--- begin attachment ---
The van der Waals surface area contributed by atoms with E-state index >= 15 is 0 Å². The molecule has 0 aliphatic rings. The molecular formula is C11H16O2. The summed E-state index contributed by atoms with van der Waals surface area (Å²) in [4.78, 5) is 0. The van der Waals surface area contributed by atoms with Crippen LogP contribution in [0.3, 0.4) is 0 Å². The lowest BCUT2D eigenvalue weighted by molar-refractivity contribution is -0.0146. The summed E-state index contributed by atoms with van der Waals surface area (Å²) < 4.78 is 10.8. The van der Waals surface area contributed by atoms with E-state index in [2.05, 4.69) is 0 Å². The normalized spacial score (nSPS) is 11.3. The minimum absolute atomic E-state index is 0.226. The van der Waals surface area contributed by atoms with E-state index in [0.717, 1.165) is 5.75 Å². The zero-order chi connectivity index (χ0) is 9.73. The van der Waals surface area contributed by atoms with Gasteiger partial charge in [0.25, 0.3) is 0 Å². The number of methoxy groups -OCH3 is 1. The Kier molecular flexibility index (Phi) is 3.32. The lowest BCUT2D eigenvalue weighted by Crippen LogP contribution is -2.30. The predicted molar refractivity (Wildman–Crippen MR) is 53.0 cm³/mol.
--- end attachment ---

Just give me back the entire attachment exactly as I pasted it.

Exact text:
The van der Waals surface area contributed by atoms with E-state index >= 15 is 0 Å². The molecule has 0 aliphatic rings. The molecular formula is C11H16O2. The summed E-state index contributed by atoms with van der Waals surface area (Å²) in [4.78, 5) is 0. The van der Waals surface area contributed by atoms with Crippen LogP contribution in [0.3, 0.4) is 0 Å². The lowest BCUT2D eigenvalue weighted by molar-refractivity contribution is -0.0146. The summed E-state index contributed by atoms with van der Waals surface area (Å²) < 4.78 is 10.8. The van der Waals surface area contributed by atoms with E-state index in [2.05, 4.69) is 0 Å². The normalized spacial score (nSPS) is 11.3. The minimum absolute atomic E-state index is 0.226. The van der Waals surface area contributed by atoms with E-state index in [0.717, 1.165) is 5.75 Å². The zero-order chi connectivity index (χ0) is 9.73. The van der Waals surface area contributed by atoms with Gasteiger partial charge in [0.25, 0.3) is 0 Å². The number of methoxy groups -OCH3 is 1. The Kier molecular flexibility index (Phi) is 3.32. The lowest BCUT2D eigenvalue weighted by Crippen LogP contribution is -2.30. The predicted molar refractivity (Wildman–Crippen MR) is 53.0 cm³/mol.